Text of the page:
Michigan Legislature to Consider Bills to Regulate Marijuana


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Rep. Jeff Irwin

Michigan Rep. Jeff Irwin believes in regulating marijuana similarly to alcohol, and he is now in the process of introducing a bill that would end marijuana prohibition in Michigan and treat marijuana similarly to alcohol. Rep. Irwin is now seeking representatives to co-sponsor this historic bill, and you can help.

If you are a Michigan resident, please take just a few moments to send a message to your representative to ask that he or she sign on as co-sponsor to this bill, which we believe is the first of its kind in the Great Lakes State.

Voters in Colorado support marijuana legalization more today than when their law was passed in 2012. Both national and Michigan polls regularly find majority support for this better approach.

In addition to Rep. Irwin’s legislation, three organizations have either begun gathering signatures for a legalization ballot initiative for the 2016 election or announced possible interest in doing so. For more information on the different efforts, take a look here.Whether through the legislative process or a voter initiative, legalization is the future of marijuana in Michigan.

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Another Michigan City Decriminalizes Marijuana


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Yesterday, 66% of East Lansing, Michigan, voters approved a local charter amendment to decriminalize marijuana possession and transfer by adults 21 and older of up to one ounce of marijuana. Under Michigan state law, possession of a small amount of marijuana — even a single gram — is a misdemeanor punishable by up to a year in jail and a fine of up to $2,000. Unfortunately, East Lansing police could still choose to arrest under the harsh state law, despite the mandate from voters.

Please take a moment to ask your state legislators to bring East Lansing’s reform to all of Michigan!

This idea is hardly new. Nineteen states have already decriminalized or — in four cases — legalized marijuana. In neighboring Ohio, possession of up to 100 grams is punishable by a small fine, not by jail time. These laws save law enforcement resources that would otherwise be spent prosecuting and jailing non-violent marijuana users, allowing police and prosecutors to spend more time going after violent criminals.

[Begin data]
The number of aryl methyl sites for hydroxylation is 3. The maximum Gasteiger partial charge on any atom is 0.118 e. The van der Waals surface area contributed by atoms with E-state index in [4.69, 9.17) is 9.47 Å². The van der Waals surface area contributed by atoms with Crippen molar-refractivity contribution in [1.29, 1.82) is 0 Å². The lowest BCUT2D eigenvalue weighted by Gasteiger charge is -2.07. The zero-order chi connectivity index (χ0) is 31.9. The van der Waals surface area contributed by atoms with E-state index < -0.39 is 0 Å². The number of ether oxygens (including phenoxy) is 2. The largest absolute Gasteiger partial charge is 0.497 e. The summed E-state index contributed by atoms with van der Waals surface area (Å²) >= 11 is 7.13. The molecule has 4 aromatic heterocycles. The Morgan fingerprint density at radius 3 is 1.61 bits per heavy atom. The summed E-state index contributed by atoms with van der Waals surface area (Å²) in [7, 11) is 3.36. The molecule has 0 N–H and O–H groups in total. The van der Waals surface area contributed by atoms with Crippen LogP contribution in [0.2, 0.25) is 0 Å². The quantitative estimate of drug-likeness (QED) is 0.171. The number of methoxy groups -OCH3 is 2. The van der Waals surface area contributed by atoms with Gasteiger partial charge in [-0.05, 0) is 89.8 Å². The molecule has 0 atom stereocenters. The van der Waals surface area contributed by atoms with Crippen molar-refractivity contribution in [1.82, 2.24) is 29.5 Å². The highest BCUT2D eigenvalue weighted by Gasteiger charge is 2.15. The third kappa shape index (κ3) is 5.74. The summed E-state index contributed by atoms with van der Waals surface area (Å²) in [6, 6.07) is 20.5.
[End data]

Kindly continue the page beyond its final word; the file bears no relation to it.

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Michigan Lawmakers Consider Bills to Improve Medical Marijuana Program


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This year, the Michigan Legislature will again have an opportunity to pass much-needed protections for medical marijuana patients and providers. Two bills will be presented in the coming days — one would help ensure that patients have regular and safe access to their medicine through provisioning centers, and another would create clear legal protections for marijuana extracts, a key ingredient in tinctures, edibles, and topicals. MPP strongly supports both these efforts.

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Rep. Mike Callton

Rep. Mike Callton will again sponsor a bill to clearly allow and regulate medical marijuana provisioning centers. Rep. Lisa Lyons has stepped forward to sponsor a bill that ensures that extractions and the products made from them clearly fall under the definition of medical marijuana. Unfortunately, heavy lobbying efforts in the closing days of the 2014 legislative session by the Michigan Association of Chiefs of Police and the Michigan Sheriffs’ Association succeeded in derailing these popular efforts late last year, despite the hard work by advocates and strong support from both legislators and the governor’s office.

The state’s seriously ill patients deserve better than a continuation of the same patchwork policies, and cities like Detroit have been particularly vocal about the need for reform.

If you are a Michigan resident, please take a minute to ask your representative to co-sponsor these important bills.

 

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Down to the Wire in Michigan Legislature


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We are down to the final two days of the 2014 legislative session in Michigan, and this is the last opportunity to pass two critically important bills. HB 5104 would protect patients who consume non-smoked forms of marijuana, while HB 4271 would create clear legal protections for medical marijuana provisioning centers (dispensaries) to ensure patients have safe and regular access to medical marijuana.

Both bills must pass out of the Senate committee and receive a vote on the floor before time runs out on Thursday. Law enforcement has been lobbying hard against these compassionate measures, and it’s crucial your senator hears from you. If you are a Michigan resident, please ask your senator to support these bills and demand that the Senate take up both measures today.